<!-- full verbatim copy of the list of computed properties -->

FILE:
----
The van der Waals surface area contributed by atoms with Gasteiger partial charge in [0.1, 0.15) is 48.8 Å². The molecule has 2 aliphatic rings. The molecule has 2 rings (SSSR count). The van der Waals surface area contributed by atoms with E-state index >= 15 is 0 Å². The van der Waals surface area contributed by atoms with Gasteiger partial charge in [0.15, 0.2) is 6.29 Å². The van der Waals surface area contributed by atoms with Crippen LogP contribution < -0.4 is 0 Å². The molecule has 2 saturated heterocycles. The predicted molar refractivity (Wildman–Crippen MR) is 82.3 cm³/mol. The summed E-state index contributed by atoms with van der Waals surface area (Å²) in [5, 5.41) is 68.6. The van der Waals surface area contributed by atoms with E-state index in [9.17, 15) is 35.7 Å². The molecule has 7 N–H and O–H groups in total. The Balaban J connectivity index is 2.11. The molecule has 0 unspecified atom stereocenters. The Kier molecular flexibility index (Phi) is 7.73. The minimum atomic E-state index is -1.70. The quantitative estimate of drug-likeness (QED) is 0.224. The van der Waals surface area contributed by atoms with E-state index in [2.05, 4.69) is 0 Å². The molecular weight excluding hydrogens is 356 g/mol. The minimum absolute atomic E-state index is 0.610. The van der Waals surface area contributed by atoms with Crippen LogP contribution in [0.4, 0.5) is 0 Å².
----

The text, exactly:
The van der Waals surface area contributed by atoms with Gasteiger partial charge in [0.1, 0.15) is 48.8 Å². The molecule has 2 aliphatic rings. The molecule has 2 rings (SSSR count). The van der Waals surface area contributed by atoms with E-state index >= 15 is 0 Å². The van der Waals surface area contributed by atoms with Gasteiger partial charge in [0.15, 0.2) is 6.29 Å². The van der Waals surface area contributed by atoms with Crippen LogP contribution < -0.4 is 0 Å². The molecule has 2 saturated heterocycles. The predicted molar refractivity (Wildman–Crippen MR) is 82.3 cm³/mol. The summed E-state index contributed by atoms with van der Waals surface area (Å²) in [5, 5.41) is 68.6. The van der Waals surface area contributed by atoms with E-state index in [9.17, 15) is 35.7 Å². The molecule has 7 N–H and O–H groups in total. The Balaban J connectivity index is 2.11. The molecule has 0 unspecified atom stereocenters. The Kier molecular flexibility index (Phi) is 7.73. The minimum atomic E-state index is -1.70. The quantitative estimate of drug-likeness (QED) is 0.224. The van der Waals surface area contributed by atoms with E-state index in [2.05, 4.69) is 0 Å². The molecular weight excluding hydrogens is 356 g/mol. The minimum absolute atomic E-state index is 0.610. The van der Waals surface area contributed by atoms with Crippen LogP contribution in [0.4, 0.5) is 0 Å².